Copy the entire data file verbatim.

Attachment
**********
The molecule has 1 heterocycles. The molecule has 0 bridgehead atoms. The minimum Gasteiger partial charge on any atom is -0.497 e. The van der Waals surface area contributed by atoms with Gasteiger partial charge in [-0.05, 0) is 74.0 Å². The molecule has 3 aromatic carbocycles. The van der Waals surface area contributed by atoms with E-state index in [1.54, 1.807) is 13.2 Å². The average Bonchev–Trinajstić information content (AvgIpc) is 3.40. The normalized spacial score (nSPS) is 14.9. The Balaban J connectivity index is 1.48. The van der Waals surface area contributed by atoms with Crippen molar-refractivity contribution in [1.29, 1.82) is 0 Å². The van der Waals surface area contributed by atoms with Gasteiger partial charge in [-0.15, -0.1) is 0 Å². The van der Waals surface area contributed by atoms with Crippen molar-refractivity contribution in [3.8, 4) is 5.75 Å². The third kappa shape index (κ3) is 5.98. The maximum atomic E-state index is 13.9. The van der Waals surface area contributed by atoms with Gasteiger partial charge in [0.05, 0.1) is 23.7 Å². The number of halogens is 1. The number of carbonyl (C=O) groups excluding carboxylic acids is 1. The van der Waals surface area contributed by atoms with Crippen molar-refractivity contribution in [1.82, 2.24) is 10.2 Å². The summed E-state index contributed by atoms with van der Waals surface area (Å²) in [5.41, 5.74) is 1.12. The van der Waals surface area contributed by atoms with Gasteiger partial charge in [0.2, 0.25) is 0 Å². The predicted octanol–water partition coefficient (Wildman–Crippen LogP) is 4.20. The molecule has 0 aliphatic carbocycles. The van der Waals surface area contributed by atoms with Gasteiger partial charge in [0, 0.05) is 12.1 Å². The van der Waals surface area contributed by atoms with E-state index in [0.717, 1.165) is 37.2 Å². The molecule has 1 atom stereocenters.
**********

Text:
The molecule has 1 heterocycles. The molecule has 0 bridgehead atoms. The minimum Gasteiger partial charge on any atom is -0.497 e. The van der Waals surface area contributed by atoms with Gasteiger partial charge in [-0.05, 0) is 74.0 Å². The molecule has 3 aromatic carbocycles. The van der Waals surface area contributed by atoms with E-state index in [1.54, 1.807) is 13.2 Å². The average Bonchev–Trinajstić information content (AvgIpc) is 3.40. The normalized spacial score (nSPS) is 14.9. The Balaban J connectivity index is 1.48. The van der Waals surface area contributed by atoms with Crippen molar-refractivity contribution in [1.29, 1.82) is 0 Å². The van der Waals surface area contributed by atoms with Gasteiger partial charge in [-0.15, -0.1) is 0 Å². The van der Waals surface area contributed by atoms with Crippen molar-refractivity contribution in [3.8, 4) is 5.75 Å². The third kappa shape index (κ3) is 5.98. The maximum atomic E-state index is 13.9. The van der Waals surface area contributed by atoms with Gasteiger partial charge in [0.05, 0.1) is 23.7 Å². The number of halogens is 1. The number of carbonyl (C=O) groups excluding carboxylic acids is 1. The van der Waals surface area contributed by atoms with Crippen molar-refractivity contribution in [1.82, 2.24) is 10.2 Å². The summed E-state index contributed by atoms with van der Waals surface area (Å²) in [5.41, 5.74) is 1.12. The van der Waals surface area contributed by atoms with Gasteiger partial charge in [0.2, 0.25) is 0 Å². The predicted octanol–water partition coefficient (Wildman–Crippen LogP) is 4.20. The molecule has 0 aliphatic carbocycles. The van der Waals surface area contributed by atoms with Gasteiger partial charge in [0, 0.05) is 12.1 Å². The van der Waals surface area contributed by atoms with E-state index in [0.717, 1.165) is 37.2 Å². The molecule has 1 atom stereocenters.